This type of repair usually involves tying the new concrete into the existing structure using reinforcing steel. A complete evaluation should be performed by a qualified engineer to determine the cause of the deterioration, how much replacement is needed and the best methods for doing so.

Before attempting any type of concrete repair, it is important to determine what caused the damage in the first place. This can be done through destructive and nondestructive testing (NDE). Destructive testing will typically involve breaking away a small sample of the concrete for laboratory analysis. Nondestructive testing can include radar, infrared thermography and impact-echo, among others.

In order to get the best possible adhesion between the repaired concrete and existing concrete, a concrete bonding agent should be used. The bonding agent can be applied with a brush, rag or sprayer, but direct application is typically preferred. Typical bonding agents include asphalt emulsions, polyurethanes, epoxy resins and silicates.

Once a concrete bonding agent has been applied to the surface, it must be allowed to dry until it is tacky. This typically only takes a few minutes. Then, the concrete repair material can be applied.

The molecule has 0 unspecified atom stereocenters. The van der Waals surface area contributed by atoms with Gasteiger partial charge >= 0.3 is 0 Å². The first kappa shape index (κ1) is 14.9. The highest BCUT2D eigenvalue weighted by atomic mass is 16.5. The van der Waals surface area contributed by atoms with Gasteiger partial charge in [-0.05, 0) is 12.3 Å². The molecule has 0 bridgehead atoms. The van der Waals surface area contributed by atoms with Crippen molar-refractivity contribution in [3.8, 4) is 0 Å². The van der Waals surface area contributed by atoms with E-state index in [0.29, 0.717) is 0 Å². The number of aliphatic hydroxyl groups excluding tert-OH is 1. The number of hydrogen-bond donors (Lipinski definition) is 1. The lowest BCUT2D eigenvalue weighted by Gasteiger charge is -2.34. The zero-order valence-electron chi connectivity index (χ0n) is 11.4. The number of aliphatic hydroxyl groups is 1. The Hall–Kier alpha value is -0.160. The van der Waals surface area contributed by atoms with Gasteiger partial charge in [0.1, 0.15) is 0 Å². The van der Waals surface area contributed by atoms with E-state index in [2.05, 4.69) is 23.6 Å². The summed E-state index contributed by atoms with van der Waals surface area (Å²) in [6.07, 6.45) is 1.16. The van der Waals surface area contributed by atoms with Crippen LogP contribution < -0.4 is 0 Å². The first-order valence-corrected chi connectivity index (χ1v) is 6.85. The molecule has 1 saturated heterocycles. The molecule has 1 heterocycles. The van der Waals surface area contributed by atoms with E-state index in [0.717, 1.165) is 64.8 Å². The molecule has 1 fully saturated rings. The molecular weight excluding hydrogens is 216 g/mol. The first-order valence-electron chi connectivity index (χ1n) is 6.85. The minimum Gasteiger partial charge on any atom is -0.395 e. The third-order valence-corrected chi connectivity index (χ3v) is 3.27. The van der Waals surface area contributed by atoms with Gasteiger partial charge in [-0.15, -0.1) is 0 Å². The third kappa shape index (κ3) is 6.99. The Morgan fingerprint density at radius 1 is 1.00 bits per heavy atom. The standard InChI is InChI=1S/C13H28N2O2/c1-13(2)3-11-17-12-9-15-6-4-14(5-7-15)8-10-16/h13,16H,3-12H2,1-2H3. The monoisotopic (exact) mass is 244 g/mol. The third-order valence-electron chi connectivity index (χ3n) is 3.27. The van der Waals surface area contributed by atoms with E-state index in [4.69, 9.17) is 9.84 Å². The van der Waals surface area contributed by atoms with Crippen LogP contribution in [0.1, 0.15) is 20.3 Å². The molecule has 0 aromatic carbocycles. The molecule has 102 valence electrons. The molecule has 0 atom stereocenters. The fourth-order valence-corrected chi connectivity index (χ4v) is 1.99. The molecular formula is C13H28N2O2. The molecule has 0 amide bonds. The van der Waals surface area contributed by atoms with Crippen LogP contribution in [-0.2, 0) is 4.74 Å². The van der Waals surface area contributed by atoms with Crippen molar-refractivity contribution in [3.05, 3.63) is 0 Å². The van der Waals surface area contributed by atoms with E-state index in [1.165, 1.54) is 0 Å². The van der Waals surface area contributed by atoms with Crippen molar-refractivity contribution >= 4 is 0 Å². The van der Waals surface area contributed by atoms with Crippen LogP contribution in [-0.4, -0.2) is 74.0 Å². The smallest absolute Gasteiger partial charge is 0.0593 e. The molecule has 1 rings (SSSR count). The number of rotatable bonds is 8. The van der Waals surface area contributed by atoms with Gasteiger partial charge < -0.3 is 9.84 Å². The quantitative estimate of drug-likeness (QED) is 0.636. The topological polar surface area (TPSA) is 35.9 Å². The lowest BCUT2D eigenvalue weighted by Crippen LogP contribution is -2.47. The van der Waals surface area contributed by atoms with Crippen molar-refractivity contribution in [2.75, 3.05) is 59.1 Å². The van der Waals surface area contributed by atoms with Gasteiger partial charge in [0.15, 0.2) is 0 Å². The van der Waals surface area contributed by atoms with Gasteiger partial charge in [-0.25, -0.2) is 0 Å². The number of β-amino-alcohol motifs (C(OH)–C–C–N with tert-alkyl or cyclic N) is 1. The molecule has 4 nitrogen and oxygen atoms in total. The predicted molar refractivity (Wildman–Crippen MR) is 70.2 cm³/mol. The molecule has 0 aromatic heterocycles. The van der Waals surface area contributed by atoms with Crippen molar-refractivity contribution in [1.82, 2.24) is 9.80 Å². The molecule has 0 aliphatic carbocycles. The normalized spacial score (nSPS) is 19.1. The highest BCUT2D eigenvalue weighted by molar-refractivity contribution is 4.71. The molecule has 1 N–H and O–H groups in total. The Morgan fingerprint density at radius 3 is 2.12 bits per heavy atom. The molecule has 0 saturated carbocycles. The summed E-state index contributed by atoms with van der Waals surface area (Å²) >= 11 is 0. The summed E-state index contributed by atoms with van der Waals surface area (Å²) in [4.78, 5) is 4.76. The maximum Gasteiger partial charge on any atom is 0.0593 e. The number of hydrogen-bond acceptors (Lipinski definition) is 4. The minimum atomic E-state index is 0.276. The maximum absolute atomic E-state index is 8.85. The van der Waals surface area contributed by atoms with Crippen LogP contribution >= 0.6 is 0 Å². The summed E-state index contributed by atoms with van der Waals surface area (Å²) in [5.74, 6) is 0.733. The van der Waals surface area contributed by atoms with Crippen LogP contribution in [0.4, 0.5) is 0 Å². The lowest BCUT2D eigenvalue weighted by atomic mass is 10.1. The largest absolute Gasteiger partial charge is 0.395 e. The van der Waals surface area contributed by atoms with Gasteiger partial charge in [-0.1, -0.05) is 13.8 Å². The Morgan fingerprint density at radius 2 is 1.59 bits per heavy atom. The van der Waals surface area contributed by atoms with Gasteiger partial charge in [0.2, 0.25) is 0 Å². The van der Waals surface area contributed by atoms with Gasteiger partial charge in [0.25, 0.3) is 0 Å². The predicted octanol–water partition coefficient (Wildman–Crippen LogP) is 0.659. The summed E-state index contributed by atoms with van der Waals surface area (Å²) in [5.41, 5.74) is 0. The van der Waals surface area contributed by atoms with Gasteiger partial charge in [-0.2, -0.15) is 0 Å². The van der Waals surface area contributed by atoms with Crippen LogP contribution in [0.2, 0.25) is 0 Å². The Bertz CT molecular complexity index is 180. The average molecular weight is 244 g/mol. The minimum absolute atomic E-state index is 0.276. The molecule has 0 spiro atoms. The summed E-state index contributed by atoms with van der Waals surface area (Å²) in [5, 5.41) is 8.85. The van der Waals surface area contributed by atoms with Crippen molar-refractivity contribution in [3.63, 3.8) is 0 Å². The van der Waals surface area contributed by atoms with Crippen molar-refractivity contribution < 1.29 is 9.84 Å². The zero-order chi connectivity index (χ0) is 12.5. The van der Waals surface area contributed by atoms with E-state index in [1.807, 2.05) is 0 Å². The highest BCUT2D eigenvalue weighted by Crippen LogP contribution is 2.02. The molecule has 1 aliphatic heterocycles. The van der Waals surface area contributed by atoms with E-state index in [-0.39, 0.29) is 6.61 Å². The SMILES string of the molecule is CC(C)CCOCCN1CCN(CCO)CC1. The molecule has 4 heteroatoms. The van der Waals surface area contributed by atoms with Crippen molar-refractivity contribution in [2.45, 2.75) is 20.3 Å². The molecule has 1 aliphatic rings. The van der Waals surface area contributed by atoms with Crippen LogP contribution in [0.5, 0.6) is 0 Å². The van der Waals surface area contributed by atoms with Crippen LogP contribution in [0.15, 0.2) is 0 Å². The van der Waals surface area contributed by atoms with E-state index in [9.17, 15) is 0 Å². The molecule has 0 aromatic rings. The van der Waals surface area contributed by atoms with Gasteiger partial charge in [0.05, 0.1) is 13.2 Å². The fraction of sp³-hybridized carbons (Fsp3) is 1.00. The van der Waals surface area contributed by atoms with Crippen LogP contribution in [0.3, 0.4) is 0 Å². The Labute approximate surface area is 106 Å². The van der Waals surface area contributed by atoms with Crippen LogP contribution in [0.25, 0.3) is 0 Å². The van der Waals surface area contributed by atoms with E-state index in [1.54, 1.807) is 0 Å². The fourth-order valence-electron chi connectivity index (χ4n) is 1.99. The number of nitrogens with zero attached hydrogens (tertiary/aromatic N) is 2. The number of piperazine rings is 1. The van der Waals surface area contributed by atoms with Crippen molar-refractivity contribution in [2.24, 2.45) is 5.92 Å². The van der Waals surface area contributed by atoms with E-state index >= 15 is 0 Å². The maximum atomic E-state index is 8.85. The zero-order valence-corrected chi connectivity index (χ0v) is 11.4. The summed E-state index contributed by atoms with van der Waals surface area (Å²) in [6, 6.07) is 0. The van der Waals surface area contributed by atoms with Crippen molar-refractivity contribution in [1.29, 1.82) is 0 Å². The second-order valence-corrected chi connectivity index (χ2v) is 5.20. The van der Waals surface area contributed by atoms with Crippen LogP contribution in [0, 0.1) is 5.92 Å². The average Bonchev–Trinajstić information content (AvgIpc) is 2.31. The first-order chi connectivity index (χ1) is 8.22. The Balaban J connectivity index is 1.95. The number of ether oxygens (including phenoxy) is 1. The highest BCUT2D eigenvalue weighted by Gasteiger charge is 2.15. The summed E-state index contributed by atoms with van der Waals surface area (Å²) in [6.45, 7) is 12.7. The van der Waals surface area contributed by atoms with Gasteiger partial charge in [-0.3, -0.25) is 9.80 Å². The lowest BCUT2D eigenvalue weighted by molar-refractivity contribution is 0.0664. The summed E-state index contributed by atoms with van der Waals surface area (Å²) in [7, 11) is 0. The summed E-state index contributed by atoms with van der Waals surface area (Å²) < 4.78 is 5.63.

When using a concrete patch, it is important to follow the directions on the package closely. For example, some patch products need to be mixed with water, while others are ready to use right out of the container. It is also a good idea to apply a skim coat of Sakrete Top ‘N Bond over the concrete after the patch has been applied in order to help ensure a smooth, even finish.


Choosing the right repair material is essential, especially for larger projects. There are many different materials available for concrete repairs, each offering its own unique set of working properties and bonding characteristics. Contractors should consider the specific service environment when deciding on which product to use. Questions to ask yourself include whether the structure is indoor or outdoor, will it be subjected to freezing and thawing, or will it be exposed to chemicals such as deicing salts? The answers to these and other questions will help determine the appropriate material for the job.

The choice of repair materials also depends on the type of deterioration, whether it is a crack or a sunken area. In addition, contractors should consider the amount of time required for the repairs and if the area will be in use during the cure process. If the structure will be in contact with traffic, a flexible material may be needed to prevent damage from vehicles.

Cement-based materials are often used for concrete repairs, but they must be compatible with the damaged structure and able to be worked into place. Some common cement-based materials include unmodified Portland cement (UPC), latex modified Portland cement, rapid-setting nonshrink mortar and polymer concrete. Each of these materials has its own unique set of working properties, such as initial mechanical strength and setting times.